While surveying a farm system in the middle of a natural downturn, Baseball America ranked seven pitchers on its top-10 list of prospects from the Cubs organization: Adbert Alzolay, Jose Albertos, Alex Lange, Oscar De La Cruz, Brendon Little, Thomas Hatch and Jen-Ho Tseng.

So far, only Alzolay, an Arizona Fall League Fall Star with seven starts for Double-A Tennessee on his resume, and Tseng, who made his big-league debut in September, have pitched above the A-ball level.

Cease – who went 0-8 with a 3.89 ERA for Class-A Kannapolis in his first nine starts in the White Sox system – has a 100-mph fastball and a big curveball and won’t turn 22 until next month. That stuff allowed Cease to pile up 126 strikeouts against 44 walks in 93.1 innings this year, putting him in the wave that includes Lucas Giolito, Reynaldo Lopez, Michael Kopech and Alec Hansen.

“Ideally, we have a lot of guys we project to be part of the future, very good, championship-caliber rotation,” Hahn said. “In an ideal world, there’s not going to be room at the inn for all of them. You only have five in that rotation and some of these guys will wind up in the bullpen. In reality, as players develop, you’re going to see some attrition.”

One spot after the White Sox grabbed Carlos Rodon with the No. 3 overall pick in the 2014 draft, the Cubs did Kyle Schwarber’s below-slot deal, using part of the savings to buy out Cease’s commitment to Vanderbilt University ($1.5 million bonus for a sixth-rounder) and supervise his recovery from Tommy John surgery on his right elbow.

Cease was never going to be on the fast track to Wrigley Field, and now the White Sox hope he can be part of the foundation on the South Side, where it’s easier to sell a rebuild after watching the Cubs and Houston Astros become World Series champions.

“It doesn’t change really for us internally in terms of our commitment or focus or our plan or our timeline or anything along those lines,” Hahn said. “I do think, perhaps, it helps the fan base understand a little bit about what the process looks like, where other teams have been and how long the path they took to get to the ultimate goal of winning a World Series (was). In Chicago, many fans saw it firsthand with the Cubs.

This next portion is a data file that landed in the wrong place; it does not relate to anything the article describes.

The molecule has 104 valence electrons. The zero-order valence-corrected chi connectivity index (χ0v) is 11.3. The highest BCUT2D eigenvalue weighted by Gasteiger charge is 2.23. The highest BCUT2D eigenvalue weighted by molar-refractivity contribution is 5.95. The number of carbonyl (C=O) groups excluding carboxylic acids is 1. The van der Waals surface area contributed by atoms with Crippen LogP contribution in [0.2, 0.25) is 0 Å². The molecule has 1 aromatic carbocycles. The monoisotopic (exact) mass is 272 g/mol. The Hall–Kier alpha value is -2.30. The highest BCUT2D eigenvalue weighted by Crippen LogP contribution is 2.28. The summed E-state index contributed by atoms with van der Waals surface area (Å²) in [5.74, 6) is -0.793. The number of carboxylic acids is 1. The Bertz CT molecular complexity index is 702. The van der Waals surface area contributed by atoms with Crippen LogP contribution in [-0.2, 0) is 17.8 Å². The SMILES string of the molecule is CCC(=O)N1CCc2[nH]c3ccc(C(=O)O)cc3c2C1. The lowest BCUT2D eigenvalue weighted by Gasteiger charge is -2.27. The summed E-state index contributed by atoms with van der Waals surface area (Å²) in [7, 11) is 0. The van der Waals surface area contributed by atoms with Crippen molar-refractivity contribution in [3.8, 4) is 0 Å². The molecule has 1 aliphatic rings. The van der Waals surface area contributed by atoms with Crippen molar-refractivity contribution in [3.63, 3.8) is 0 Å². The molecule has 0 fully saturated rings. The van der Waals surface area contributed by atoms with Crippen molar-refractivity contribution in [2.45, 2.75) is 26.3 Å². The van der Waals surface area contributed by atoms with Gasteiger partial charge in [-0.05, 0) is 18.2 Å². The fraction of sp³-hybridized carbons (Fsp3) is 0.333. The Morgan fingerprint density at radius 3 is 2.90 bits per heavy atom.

“There are certainly more and more examples in the game over the last several years to help sort of show fans the path and justification for what we’re (doing).”

The White Sox just traded for a really intriguing arm


The White Sox just traded for a really intriguing arm

The White Sox continued their rebuild Thursday by trading for an intriguing young right-handed pitcher.

The South Siders acquired Thyago Vieira from the Seattle Mariners in exchange for international signing bonus pool money.

The 24-year-old Vieira is a Brazilian native and has only made one appearance in the big leagues, striking out a batter in one perfect inning of work in 2017.

While his career minor-league numbers don't jump off the page — 14-19 with a 4.58 ERA, 1.48 WHIP, 13 saves and 7.4 K/9 in 290.2 innings \— Vieira has been reportedly clocked at 104 mph with his fastball and was ranked as the Mariners' No. 8 prospect at the time of the deal. He also held righties to .194 batting average in 2017.

Here's video of Vieira throwing gas:

And this may explain why Vieira was even available:

Control has been an issue throughout his career, as he's walked 4.6 batters per nine innings in the minors. He has improved in that regard over the last few seasons, however, walking only 22 batters in 54 innings across three levels in 2017 and he doled out only one free pass in 5.1 innings in the Arizona Fall League in 2016.

What does this deal mean in the big picture for baseball? How did the Sox pull off a move like this while not having to give up a player in return? 

This may help shed light on the situation from Baseball America's Kyle Glaser:

Either way, the White Sox may have just acquired a guy who could potentially throw his name in the hat for "future closer." Or at the very least, throw his name in the hat for "best name."